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by Rev. Kristina Lizardy-Hajbi, Ph.D.
The following is adapted from a presentation delivered at the Society for the Scientific Study of Religion/Religious Research Association meeting in October 2018.

As U.S. culture and society have shifted over the last several decades, congregations have responded to these larger shifts in various ways. Many congregations have resisted these changes or have rejected them altogether, others have adapted in some ways but not in others, and still others have embraced these changes wholeheartedly. In any case, a congregation’s ability to change or adapt has become an important factor in recent years that requires deeper investigation.
In the FACT 2015 Survey , a series of questions on change was introduced as part of a new module on vitality. The substance of these questions is summarized as follows:

  • How are congregations doing in terms of change / have they made change in recent years?
  • What factors were important in making the change or hindered the ability to change?
Of the 4,436 congregations that participated in the survey, 1,260 (30.3%) stated that they were “doing pretty well making the necessary changes” or “pride[d] [them]selves on [their] embrace of—and success in—constantly changing to improve and adapt.” For these “high change” congregations, roughly one in ten (11.1%) indicated that leadership with training and expertise in leading change helped their congregation change “quite a bit” or “a lot.” This was the most significant factor, followed by rigorous assessment and planning study of the congregation and its community (8.3%) and familiarity with concrete models that provide realistic, vitalizing alternatives to the status quo (7.4%). Interestingly, only 5.1% of high change congregations indicated that assistance from the denomination (advice, money, etc.) helped them to change.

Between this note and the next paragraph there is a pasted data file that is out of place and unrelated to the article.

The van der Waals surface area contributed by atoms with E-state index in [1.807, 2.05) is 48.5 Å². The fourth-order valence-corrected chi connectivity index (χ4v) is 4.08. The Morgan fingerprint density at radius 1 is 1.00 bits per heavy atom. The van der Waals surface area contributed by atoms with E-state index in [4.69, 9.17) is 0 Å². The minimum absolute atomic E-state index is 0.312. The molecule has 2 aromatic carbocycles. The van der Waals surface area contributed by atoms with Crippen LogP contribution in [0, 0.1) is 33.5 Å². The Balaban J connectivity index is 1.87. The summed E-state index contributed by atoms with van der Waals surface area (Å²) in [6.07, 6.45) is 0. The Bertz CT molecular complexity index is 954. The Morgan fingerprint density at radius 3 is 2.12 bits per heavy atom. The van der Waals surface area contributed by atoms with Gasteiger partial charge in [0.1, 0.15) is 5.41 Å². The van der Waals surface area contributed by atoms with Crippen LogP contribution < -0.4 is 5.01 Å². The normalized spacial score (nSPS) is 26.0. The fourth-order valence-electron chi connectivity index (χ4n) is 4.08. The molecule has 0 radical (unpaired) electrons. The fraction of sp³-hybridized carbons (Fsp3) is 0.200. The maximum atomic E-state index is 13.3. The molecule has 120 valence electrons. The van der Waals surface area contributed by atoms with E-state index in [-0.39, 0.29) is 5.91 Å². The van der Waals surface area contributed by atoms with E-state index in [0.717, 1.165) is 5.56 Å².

While these results provide some clues as to what factors are most helpful for congregational change, none of the survey options provided were selected as being the singular significant factor for the changes they made. When asked what other factors helped them to change, no factors were named frequently enough by respondents to be of general significance. At least for now, there seems to be no single factor that congregations can identify as being the catalyst for their ability to change; rather, there is likely a combination of several factors—both named and unnamed—that assist congregations in making changes.
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